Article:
The 1969 True Grit is considered a minor classic by many moviegoers, featuring a strong cast, headed by John Wayne at his best (or worst depending on your point of view) and a classic western story, it was a critical and commercial hit, so even the idea of a remake may prove off putting for some viewers.
However this 2010 version is more of a reimagining than direct remake, sticking closer to the novel than the original, and displaying the Coen Brother’s typical off beat approach to filmmaking, it’s not without its flaws, and won’t be too all tastes, but overall is an entertaining 105 minutes.
The plot is relatively simple, its 1880’s Arizona and Mattie Ross (Hailee Steinfeild) a 14 year old girl puts out a bounty to capture Tom Chaney (Josh Brolin) the man who murdered her father. It takes her some time, but eventually she hires the services of Rooster Cogburn (Jeff Bridges), a man she’s told has ‘True Grit’. Through odd circumstances Texas Ranger LaBoeuf (Matt Damon) joins them, and the trio set out into the wilderness to hunt down Chaney. Though at first they don’t quite gel- mistrustful of each other, and uneasy at what lies ahead, whilst the men are simply doubtful of Mattie’s ability to hold herself in a fire fight.
The casting is excellent, Jeff Bridges (reuniting with the Coen’s for the first time Since Cult Classic The Big Lebowski) gives a memorable performance as Cogburn, bringing a lot of experience and Authority to the role, though his accent is at points a little hard to decipher.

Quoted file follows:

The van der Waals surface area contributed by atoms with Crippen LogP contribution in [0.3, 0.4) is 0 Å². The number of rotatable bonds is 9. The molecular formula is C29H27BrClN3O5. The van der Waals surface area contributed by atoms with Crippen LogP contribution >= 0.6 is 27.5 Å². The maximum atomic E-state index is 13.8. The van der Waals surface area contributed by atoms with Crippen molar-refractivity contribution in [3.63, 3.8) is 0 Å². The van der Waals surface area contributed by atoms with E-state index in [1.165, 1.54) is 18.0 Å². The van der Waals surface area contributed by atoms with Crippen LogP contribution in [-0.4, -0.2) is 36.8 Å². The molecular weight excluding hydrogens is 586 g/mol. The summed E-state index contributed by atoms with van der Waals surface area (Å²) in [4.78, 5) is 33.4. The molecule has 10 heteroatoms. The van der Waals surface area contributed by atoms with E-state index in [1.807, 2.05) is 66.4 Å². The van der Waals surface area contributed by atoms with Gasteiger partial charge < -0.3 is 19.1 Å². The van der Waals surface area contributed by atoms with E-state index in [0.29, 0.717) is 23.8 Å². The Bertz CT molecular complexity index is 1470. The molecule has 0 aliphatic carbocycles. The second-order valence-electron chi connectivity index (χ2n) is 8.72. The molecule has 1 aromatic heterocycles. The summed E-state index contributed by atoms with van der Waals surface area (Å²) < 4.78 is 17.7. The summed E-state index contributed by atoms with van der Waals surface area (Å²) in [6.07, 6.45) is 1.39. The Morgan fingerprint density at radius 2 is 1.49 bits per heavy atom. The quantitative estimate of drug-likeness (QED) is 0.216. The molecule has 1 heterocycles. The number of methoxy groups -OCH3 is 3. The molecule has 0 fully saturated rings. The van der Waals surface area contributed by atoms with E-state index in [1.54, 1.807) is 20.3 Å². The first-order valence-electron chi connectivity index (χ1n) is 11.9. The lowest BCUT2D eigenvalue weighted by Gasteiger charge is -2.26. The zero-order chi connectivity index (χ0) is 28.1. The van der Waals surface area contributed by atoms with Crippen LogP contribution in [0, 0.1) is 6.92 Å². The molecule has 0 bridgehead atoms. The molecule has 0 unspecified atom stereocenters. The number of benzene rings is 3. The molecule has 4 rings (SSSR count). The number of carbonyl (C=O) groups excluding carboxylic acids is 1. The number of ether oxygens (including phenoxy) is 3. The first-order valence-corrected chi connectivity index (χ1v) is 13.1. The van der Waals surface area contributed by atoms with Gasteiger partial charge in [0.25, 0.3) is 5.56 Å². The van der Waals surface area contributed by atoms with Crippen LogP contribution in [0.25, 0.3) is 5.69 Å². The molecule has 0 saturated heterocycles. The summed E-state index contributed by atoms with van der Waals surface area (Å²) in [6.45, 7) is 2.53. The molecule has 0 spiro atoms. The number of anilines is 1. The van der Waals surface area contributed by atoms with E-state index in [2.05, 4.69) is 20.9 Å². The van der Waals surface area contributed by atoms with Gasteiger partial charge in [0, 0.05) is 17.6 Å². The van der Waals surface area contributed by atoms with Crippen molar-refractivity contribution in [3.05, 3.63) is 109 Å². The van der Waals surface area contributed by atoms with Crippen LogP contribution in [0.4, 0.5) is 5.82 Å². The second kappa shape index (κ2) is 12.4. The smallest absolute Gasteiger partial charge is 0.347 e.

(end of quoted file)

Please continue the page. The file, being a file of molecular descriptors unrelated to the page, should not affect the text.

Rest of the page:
In a typically Coen Brother twist the chief villain is absence for most of the film, showing up for an extended cameo in the last half an hour, in the wrong hands this could be a bad decision. But the Coen’s are so effective at building tension it’s an absence that isn’t detrimental to the film, and isn’t really noticed.
Josh Brolin a talented character actor (and another Coen Brother Veteran) makes the wait worth it, giving a memorable performance as the crazed Chaney -he isn’t just odd, he’s chilling, every mannerism and hand movement feeling fully believable, he looks and sounds like a killer. Despite being so evil, he ends being a surprisingly likeable character, which could have done with more screen time. He is assisted by several henchmen who have rather less memorable roles in the film, lumbered with forgettable dialogue and extremely limited screen time; few make an impact (Moon, played by Rising Star Dobnall Gleeson being one of the few exceptions), though several meet inventive fates.
But the most memorable, and indeed surprising performance is Steinfeild’s, beating 15,000 fellow actresses to the role of Mattie, she is simply astonishing in her cinematic debut. Only 14 when she was cast, she more than matches her co-stars, balancing humour, naivety and steadfastness in the role, and earning a well-deserved Oscar Nomination in the process.
Unfortunately Matt Damon, though having fun with his role, (bringing a dose of welcome humour to the somewhat dour plot in the process), and remaining as charismatic as ever, is the weak link. He can’t quite shake off his screen image and his ‘everyman’ approach to acting does him few favours- in the company of the powerhouse performances from his colleagues his more relaxed turn feels unconvincing and out of place in the film.
The film, like many of the Coen Brother’s takes a while to get going, the purely expository opening is overlong, and full of annoying supporting characters, who serve little purpose in the film and have seemingly escaped from the ‘generic cliché’ encyclopaedia. Some viewers may well cringe at Mattie’s horse’s name, especially when considering the context in which the naming happens.